Beverly shares soar on possible $1.53 billion bid
LITTLE ROCK, Ark. -- Shares in Beverly Enterprises Inc. surged more than 25 percent Tuesday after a group of investment firms made a preliminary $1.53 billion bid to buy the nursing home and health care services company.
In a statement, Fort Smith-based Beverly said its board was "reviewing the preliminary expressions of interest" from Formation Capital LLC, an investment group including Appaloosa Management LP, Franklin Mutual Advisors LLC and Northbrook NBV LLC.
A Dec. 22 letter from Formation Capital Chief Executive Arnold M. Whitman attached to a filing with the Securities and Exchange Commission offered $11.50 per share for the company -- a 30 percent premium over the company's average closing price for the last 20 trading days. The letter said the offer was based on a total of 122,850,103 shares of common stock, 3,141,006 restricted shares and options to acquire 7.4 million shares of common stock.
The filing shows the investors already own 8.1 percent of Beverly shares.
Beverly shares rose $2.39, or 25.5 percent, to close at $11.77 in yesterday's trading on the New York Stock Exchange -- reaching a new 52-week high and suggesting that Wall Street expected the investment firms would have to increase their offer.
David Tepper, an owner of the Appaloosa hedge fund, would not discuss the transaction. A New York lawyer handling the transaction, David Golay, did not immediately return a phone message. But in the filing, the investment firms said they "remain prepared to raise the offer price accordingly."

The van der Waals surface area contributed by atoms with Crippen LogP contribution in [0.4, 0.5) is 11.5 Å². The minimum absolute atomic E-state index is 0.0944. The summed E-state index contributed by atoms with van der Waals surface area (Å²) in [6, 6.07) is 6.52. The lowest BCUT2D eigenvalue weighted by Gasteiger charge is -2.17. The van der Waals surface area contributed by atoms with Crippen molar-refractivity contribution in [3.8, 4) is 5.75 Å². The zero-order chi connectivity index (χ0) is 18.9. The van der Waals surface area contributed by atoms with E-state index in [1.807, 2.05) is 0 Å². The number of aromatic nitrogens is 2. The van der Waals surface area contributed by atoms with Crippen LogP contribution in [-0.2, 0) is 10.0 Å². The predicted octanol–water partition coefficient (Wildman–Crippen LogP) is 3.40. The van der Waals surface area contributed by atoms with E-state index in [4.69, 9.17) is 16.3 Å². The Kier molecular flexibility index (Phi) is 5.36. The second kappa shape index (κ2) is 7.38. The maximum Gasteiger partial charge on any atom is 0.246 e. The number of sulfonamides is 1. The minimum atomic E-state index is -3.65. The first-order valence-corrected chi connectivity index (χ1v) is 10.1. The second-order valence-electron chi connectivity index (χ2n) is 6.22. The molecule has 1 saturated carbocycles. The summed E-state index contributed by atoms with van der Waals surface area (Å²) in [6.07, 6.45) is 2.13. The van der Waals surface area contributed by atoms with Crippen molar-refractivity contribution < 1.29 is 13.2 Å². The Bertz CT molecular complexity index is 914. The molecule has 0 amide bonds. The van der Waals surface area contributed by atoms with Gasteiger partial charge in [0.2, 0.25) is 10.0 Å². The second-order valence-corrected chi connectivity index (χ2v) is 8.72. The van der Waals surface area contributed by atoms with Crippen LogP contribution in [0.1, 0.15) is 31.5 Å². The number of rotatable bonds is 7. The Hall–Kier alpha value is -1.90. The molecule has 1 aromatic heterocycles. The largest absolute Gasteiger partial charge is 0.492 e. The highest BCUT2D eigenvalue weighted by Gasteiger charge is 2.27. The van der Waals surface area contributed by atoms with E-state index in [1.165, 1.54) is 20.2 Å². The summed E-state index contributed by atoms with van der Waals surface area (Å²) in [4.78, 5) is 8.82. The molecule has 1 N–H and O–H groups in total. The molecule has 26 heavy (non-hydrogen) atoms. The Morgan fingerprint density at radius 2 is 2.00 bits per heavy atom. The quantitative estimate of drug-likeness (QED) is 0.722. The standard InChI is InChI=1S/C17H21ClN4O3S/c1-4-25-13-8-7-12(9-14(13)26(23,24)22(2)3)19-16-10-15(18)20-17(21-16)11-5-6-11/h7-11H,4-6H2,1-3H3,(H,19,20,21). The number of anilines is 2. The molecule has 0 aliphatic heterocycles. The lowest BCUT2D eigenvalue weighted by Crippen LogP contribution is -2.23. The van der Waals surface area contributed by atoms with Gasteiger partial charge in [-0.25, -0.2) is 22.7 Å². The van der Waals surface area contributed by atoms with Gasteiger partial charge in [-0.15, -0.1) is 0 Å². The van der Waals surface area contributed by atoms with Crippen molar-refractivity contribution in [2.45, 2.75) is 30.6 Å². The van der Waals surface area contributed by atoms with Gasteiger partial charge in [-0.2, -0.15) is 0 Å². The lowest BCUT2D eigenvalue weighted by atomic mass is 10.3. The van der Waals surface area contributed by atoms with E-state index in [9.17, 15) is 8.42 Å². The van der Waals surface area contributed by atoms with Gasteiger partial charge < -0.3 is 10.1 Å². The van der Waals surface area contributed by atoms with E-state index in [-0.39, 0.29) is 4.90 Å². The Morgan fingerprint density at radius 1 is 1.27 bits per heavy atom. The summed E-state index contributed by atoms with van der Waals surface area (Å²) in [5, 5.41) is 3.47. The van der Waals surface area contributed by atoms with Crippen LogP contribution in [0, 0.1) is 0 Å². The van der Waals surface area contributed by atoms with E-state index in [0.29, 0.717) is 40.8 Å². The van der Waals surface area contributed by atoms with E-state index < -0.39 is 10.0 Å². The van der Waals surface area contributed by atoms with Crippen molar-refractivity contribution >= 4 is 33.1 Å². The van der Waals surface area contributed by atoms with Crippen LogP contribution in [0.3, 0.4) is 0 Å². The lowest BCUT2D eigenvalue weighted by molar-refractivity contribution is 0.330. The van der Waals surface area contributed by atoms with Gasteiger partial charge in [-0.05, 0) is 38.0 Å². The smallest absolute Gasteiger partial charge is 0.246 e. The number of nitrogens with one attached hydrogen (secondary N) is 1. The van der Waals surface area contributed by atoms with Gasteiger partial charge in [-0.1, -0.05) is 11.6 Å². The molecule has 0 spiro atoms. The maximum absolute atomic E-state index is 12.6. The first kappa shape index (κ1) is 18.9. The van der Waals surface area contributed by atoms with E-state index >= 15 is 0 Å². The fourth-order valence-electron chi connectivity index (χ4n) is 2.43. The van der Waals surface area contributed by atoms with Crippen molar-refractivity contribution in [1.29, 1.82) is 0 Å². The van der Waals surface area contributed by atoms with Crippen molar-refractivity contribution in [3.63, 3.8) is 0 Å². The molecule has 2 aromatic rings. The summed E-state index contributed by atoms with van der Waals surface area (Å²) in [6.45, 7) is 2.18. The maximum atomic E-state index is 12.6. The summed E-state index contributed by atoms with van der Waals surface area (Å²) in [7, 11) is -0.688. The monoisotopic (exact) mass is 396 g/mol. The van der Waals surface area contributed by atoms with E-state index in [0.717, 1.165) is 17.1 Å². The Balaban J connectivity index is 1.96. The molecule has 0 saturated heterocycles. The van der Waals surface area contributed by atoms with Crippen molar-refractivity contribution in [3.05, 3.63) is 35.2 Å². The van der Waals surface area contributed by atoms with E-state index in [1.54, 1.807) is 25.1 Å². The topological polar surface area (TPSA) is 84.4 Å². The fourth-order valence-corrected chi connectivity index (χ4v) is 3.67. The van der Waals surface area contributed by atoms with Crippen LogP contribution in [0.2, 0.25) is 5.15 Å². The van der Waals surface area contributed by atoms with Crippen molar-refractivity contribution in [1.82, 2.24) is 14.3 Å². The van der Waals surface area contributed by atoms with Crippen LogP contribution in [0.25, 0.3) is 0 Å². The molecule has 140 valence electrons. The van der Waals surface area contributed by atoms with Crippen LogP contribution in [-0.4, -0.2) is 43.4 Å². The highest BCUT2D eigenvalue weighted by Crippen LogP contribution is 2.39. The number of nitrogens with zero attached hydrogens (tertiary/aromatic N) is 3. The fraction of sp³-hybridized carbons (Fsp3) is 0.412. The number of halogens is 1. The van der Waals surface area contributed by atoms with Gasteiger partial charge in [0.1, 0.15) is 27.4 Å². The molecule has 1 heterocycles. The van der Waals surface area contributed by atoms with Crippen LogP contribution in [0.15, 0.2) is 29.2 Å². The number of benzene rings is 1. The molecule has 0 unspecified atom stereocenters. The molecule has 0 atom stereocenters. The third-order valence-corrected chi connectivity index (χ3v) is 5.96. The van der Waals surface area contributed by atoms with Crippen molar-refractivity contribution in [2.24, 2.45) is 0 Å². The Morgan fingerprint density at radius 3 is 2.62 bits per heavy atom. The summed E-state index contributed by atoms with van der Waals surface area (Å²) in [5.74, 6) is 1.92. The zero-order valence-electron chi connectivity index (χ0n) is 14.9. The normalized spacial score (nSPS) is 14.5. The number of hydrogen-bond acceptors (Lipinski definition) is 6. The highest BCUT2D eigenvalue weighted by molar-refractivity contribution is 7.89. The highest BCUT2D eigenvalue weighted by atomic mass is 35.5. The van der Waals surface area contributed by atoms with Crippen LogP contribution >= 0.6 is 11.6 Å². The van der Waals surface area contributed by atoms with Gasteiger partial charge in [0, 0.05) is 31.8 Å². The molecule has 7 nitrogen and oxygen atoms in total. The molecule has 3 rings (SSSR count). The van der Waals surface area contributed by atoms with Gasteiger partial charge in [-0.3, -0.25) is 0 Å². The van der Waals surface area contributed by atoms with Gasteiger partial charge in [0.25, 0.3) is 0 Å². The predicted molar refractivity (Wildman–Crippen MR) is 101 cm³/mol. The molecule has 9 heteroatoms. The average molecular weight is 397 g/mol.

The filing also says that Formation, which specializes in providing equity to the senior housing and long-term care industry, has acquired an interest in 152 facilities in 20 states during the past three years. The firm manages more than $650 million in assets.
In January 2002, Formation purchased all 49 of Beverly's Florida nursing homes for $165 million, but the two companies haven't struck any other deals since, according to Beverly spokesman Blair Jackson. Jackson also declined to say who Beverly hired earlier this month to advise on the takeover bid.
Beverly has 351 skilled nursing facilities, 18 assisted living centers and 52 hospice and home health centers. Through Aegis Therapies, the company provides rehabilitative services to its own facilities and to 585 facilities operated by others. Beverly operates in 37 states and Washington, D.C.
Last week, Beverly announced it would change its name to BEI to help reflect that the company is moving beyond its core nursing home business.
Beverly is a major force in the nursing home/health care services industries within Pennsylvania. Its nursing home division, Beverly Healthcare, operates 37 facilities statewide, include local operations in Canonsburg, Monroeville, Murrysville, Oakmont, Pittsburgh, Uniontown and Waynesburg, according to the Beverly Healthcare Web site. The company's AseraCare hospice division also operates a facility along Ardmore Boulevard in Forest Hills, while its Aegis Therapies, Aedon Staffing for health care providers, and Ceres Purchasing units all operate in the region.
Tepper, one of the principals in and founder of Appaloosa Management, is well-known in the Pittsburgh area, particularly on the campus of Carnegie Mellon University. David Tepper received his MBA from Carnegie Mellon in 1982, and last March, the university announced that Tepper and his wife had given the school the largest gift in its 104-year history -- $55 million -- for the Graduate School of Industrial Administration.
Following the announcement, the school's name officially was changed to the David A. Tepper School of Business.
Stephens Inc. analyst Nancy Weaver predicted Formation's bid might go higher.
"It's a sound offer and, yes, I do think (the sale) might go through," Weaver said. She credited Beverly's new management team with improving the company's balance sheet and making it more attractive.